Are you afraid to sell your stocks for a loss? Do you think that if you sell a loser, the losses will be REAL? Don’t let fear create your investment strategy. Using stock market losses can lower your taxes.
The other day a prospect came to my office who was looking for someone to help him manage his nest egg. He was preparing for retirement and expecting a $1 million windfall after he sold his business. Combined with his current nest egg of $1.5 million, he was looking forward to a nice retirement. But one thing puzzled me: he had $200,000 in losses in his brokerage account that he hadn’t captured for tax purposes.
I asked him why he hadn’t taken advantage of his losses for tax purposes. He just shrugged. Then I explained that by selling for a loss, he could use these losses to offset future gains, and up to $3,000 worth of ordinary income each year. If he was worried about missing a market recovery, I would suggest similar investments so he could remain exposed to an upturn in the market. He shrugged again.
A couple of weeks later, I called him to see if he had considered what I shared with him. The truth came out. He said that right now, they are only paper losses. If he sold, they’d be actual losses, and it hurt too much to acknowledge that he’d lost $200,000 in the market.Â If he can make it back to even, he wouldn’t have lost anything. Â While psychologically comforting, he would have lower taxes if he captured his losses.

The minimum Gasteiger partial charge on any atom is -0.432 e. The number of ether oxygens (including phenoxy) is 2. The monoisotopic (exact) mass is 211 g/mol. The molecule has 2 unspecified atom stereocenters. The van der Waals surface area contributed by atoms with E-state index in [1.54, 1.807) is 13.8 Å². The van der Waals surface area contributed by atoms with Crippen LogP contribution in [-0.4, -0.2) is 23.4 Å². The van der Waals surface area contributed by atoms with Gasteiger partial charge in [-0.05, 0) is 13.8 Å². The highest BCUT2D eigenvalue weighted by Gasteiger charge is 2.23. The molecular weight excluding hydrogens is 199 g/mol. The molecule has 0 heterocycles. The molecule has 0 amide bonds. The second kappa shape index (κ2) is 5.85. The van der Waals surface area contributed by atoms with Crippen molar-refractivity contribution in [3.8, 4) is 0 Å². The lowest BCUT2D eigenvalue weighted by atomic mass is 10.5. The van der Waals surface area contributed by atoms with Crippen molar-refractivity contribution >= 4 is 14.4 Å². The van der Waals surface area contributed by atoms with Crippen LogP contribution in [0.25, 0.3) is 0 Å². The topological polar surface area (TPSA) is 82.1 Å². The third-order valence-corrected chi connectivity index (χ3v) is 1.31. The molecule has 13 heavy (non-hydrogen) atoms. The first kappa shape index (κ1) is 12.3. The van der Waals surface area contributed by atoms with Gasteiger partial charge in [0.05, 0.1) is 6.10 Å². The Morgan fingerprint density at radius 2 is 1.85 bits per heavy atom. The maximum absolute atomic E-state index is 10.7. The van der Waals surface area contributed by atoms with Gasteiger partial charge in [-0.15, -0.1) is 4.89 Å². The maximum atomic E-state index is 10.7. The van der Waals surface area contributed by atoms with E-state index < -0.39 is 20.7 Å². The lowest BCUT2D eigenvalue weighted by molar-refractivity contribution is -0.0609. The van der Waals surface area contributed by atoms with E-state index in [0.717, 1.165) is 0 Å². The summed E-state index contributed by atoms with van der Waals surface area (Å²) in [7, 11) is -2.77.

Tax Loss Harvesting
This procedure is called Tax Loss Harvesting. It is when you sell your investments that are below your original investment to capture losses for tax purposes. By selling your losing positions, you recognize losses that you can use in several ways for tax purposes. Let’s explore a few:
- Current Capital Gains –Any investment gains you have can be offset by captured losses.
- Future Capital Gains – Â Losses in excess of current gains can be carried forward and used against future gains.
- Against up to $3,000 of Ordinary Income – You can offset up to $3,000 of ordinary income with losses you’ve captured. If you pay 32% in taxes, you’ve just lowered your taxes by more than $900. This will happen each year until you use your losses up. (30% x $3,000 = $900).
- Offset Small Business Property Capital Gains – Depending on how your business is structured, you might be able to offset gains from the sale of business property on Form 4797. Under Part I, line 9 you enter the gain from line 9 as a long-term capital gain on the Schedule D filed with your return.